Monday, January 19, 2009

Abstract Organic Shapes

Blue Trees in the Middle Distance
7 - 3/8ths" x 5.75"
Casey Klahn

Consider the words of this blog title, "abstract organic shapes." For a sound and enjoyable study of shape, see Diane Mize's post, And Then There is Shape. An organic shape is one with a random pattern or irregular edges - just the opposite of geometric shapes. Abstract means non-specific or simplified. A non-tree tree, if you will. More of a shape than a technical study of leaves, foliage, branches and trunks.

Think twice before you include trunks, branches or leaves

If you want foliage, then make your tree as formless as possible.Irregular, and abstract. Think twice before you include trunks, branches or leaves. A better direction to go instead is to ask yourself how this shape will effect your overall composition. Back all of the way out of the picture plane, and make a value and shape sketch. How big will the tree or trees be? Will they form a unified mass? What will the relationship of these trees be to the other elements in my painting?

Consider the image posted today, Blue Trees in the Middle Distance.

Since we are building a landscape here, albeit an abstracted one, we have chosen to model the form of our trees. Keep it simple, with roughly three values only. As with strict realism, we have opted to not go very broad with our value range. An almost black violet, a dark middle ultramarine and a middle violet do everything we need them to do to represent two trees on a slope. We keep the diagonal strokes all parallel, which heightens the gestural effect of our marks.

An unrelenting melancholy

Anchor the trees to the ground with well placed shadows, and a dark line where we interface with the ground. Higher key colors in front of and behind our trees help with modeling. Atmospheric effects of the ridge, sky and clouds push them back, and limiting the palette help with unity. Again, we keep our gestural effect with our marks - they don't conflict.

An almost unrelenting
melancholy pours down the picture plane, brought about by the blue and the clouds. A critique was written about this painting, here.


Gesa said...

Music in Mirabell
by Georg Trakl
(published 1913)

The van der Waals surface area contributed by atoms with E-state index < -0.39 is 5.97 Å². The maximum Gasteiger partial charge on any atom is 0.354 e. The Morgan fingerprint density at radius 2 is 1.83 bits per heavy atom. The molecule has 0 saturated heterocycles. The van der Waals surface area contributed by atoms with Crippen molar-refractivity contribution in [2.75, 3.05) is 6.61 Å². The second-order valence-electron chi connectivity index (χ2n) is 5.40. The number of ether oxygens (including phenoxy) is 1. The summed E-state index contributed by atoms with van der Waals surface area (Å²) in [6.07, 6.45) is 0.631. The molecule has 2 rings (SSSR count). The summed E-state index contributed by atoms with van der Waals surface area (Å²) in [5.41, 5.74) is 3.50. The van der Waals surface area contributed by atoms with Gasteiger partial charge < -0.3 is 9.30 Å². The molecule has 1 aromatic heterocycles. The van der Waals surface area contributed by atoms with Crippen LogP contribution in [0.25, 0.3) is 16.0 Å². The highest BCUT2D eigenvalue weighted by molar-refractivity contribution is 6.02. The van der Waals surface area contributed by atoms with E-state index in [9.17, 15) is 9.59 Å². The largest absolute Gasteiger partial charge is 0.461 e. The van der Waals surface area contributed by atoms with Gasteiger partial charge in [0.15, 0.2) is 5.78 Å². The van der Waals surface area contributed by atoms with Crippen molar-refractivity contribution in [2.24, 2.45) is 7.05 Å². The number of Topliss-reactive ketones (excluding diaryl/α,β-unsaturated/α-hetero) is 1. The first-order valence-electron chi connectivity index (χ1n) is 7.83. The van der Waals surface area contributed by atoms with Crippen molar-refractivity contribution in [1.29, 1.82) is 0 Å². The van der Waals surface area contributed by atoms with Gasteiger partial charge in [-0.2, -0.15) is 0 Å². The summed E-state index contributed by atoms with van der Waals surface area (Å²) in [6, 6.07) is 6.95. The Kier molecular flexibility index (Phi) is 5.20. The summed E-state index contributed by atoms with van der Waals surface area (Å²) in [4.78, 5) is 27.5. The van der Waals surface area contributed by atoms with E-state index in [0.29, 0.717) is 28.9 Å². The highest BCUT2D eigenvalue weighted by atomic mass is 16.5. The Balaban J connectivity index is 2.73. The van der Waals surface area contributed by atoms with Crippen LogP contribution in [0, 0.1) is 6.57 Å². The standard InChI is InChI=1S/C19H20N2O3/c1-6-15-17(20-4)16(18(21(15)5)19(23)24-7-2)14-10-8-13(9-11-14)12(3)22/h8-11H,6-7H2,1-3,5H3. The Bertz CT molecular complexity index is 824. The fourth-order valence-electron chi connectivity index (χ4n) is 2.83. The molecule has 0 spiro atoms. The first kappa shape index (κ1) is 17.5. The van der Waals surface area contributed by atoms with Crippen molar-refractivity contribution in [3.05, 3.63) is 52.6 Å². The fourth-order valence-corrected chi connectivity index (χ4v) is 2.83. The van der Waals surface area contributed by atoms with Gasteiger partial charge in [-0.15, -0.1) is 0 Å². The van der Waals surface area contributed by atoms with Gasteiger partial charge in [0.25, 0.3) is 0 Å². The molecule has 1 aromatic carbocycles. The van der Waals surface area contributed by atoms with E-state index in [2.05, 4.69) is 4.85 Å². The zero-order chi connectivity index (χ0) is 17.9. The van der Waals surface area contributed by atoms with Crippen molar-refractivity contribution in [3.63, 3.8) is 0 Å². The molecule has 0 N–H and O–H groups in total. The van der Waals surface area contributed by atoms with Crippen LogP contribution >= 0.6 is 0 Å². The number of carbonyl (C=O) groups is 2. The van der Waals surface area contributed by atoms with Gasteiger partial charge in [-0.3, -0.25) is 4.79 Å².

translation Jim Doss/Werner Schmitt)

A fountain sings. Clouds stand
In clear blueness, white, delicate.
Silent people wander thoughtfully
Through the old garden in the evening.
The ancestors' marble has turned grey.
A line of birds streaks into the distance.
A faun with dead eyes looks
On shadows that glide into darkness.
Leaves fall red from the old tree
And rotate inside through the open window.
Firelight glows in the room
And paints dim specters of anxiety.
A white stranger enters the house.
A dog leaps through decayed lanes.
The maid extinguishes a lamp.
At night the ear hears the sounds of sonatas.

... the unrelenting melancholy caught my eye, and made me look for translations of the Austrian poet Trakl. Many dark, very dark, but always full of expressionist colour.

Casey Klahn said...

This is possibly the loveliest comment I've ever gotten on my blogs!

I had written the "melancholy" statement advisedly, because I didn't want to say too much (or brag) about my work.

Glad I wrote it now.

Casey Klahn said...

Do you suppose the faun in this translation is a deer fawn (as we spell it) ?

Robyn said...

I realise now I see many tree shapes like this in Tuscany, Casey. If I can manage to capture some when the weather is more enticing it will owe a great deal to you.

Casey Klahn said...

Now you understand why I feel the Tuscan hills remind me so much of the North Cascades & Olympics (Mountains)here in Washington. When I visited Italy, I exclaimed, "this is like the North Cascades, but with great architecture!"

I will return to Italy someday, and you may buy me a glass of Grappa.

Gesa said...

Casey - faun... hm, I hadn't known of deer fawn, so I assume it to be the mythical figure - see here:

I don't know, but I am not too sure if 'unrelenting melancholy' gets to it, for me it's a lot playfulness involved... many of Trakl's poems are unrelenting, however - this is clearly one of the lighter ones and it gets the moody sky in it too.

I hope you'll be expanding on your tree series (while I while away - albeit slowly - on anything useful to say about WK). Work is back in full swing now, unfortunately.

Casey Klahn said...

I thought it was the Mr. Tumnus type of faun. Had to ask, though.

Take your time, as I'll be going along fine with this series and the Signori interview.